The Unapologetic Mathematician

Mathematics for the interested outsider

The Determinant

Let’s look at the dimensions of antisymmetric tensor spaces. We worked out that if V has dimension d, then the space of antisymmetric tensors with n tensorands has dimension


One thing should leap out about this: if n is greater than d, then the dimension formula breaks down. This is connected with the fact that at that point we can’t pick any n-tuples without repetition from d basis vectors.

So what happens right before everything breaks down? If n=d, then we find


There’s only one independent antisymmetric tensor of this type, and so we have a one-dimensional vector space. But remember that this isn’t just a vector space. The tensor power V^{\otimes d} is both a representation of \mathrm{GL}(V) and a representation of S_d, which actions commute with each other. Our antisymmetric tensors are the image of a certain action from the symmetric group, which is an intertwiner of the \mathrm{GL}(V) action. Thus we have a one-dimensional representation of \mathrm{GL}(V), which we call the determinant representation.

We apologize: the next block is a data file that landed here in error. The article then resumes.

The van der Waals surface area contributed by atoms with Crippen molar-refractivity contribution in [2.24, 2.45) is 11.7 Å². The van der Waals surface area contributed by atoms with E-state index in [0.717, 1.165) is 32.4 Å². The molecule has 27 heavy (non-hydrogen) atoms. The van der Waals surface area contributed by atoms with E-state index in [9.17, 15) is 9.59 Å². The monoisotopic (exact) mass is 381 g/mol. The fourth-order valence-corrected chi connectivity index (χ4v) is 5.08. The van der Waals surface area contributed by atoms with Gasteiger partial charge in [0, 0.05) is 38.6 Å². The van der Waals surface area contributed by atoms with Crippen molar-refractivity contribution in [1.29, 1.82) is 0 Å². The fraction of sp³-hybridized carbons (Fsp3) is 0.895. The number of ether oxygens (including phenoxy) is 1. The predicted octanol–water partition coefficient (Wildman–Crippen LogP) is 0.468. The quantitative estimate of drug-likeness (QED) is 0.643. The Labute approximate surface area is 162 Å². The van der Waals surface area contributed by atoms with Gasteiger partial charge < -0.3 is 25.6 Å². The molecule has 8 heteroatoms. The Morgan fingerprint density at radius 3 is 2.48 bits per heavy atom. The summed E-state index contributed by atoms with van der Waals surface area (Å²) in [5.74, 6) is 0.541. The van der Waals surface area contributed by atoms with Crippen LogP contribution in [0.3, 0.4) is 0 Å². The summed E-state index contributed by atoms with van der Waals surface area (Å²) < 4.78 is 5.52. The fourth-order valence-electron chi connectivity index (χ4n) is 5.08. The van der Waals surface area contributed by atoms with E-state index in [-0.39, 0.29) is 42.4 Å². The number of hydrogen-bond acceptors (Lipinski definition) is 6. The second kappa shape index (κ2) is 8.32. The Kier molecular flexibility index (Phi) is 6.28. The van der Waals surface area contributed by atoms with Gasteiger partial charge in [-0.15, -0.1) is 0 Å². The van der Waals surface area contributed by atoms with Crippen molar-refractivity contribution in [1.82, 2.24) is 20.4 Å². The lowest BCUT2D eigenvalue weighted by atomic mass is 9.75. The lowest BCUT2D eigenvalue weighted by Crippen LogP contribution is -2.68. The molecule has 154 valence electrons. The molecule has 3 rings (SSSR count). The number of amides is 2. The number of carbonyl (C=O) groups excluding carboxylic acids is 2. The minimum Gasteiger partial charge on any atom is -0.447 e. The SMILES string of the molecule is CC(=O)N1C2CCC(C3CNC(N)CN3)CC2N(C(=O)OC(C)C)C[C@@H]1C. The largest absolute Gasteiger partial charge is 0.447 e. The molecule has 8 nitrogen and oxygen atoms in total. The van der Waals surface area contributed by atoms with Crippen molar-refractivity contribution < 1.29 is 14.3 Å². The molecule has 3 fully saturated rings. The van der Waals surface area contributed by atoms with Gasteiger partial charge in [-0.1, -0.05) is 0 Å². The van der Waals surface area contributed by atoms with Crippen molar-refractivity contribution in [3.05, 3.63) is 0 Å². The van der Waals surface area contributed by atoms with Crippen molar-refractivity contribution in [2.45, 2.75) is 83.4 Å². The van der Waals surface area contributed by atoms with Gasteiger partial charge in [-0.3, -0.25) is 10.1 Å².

I want to pause here and point out something that’s extremely important. We’ve mentioned a basis for V in the process of calculating the dimension of this space, but the space itself was defined without reference to such a basis. Similarly, the representation of any element of \mathrm{GL}(V) is defined completely without reference to any basis of V. It needs only the abstract vector space itself to be defined. Calculating the determinant of a linear transformation, though, is a different story. We’ll use a basis to calculate it, but as we’ve just said the particular choice of a basis won’t matter in the slightest to the answer we get. We’d get the same answer no matter what basis we chose.

December 31, 2008 - Posted by | Algebra, Linear Algebra, Representation Theory


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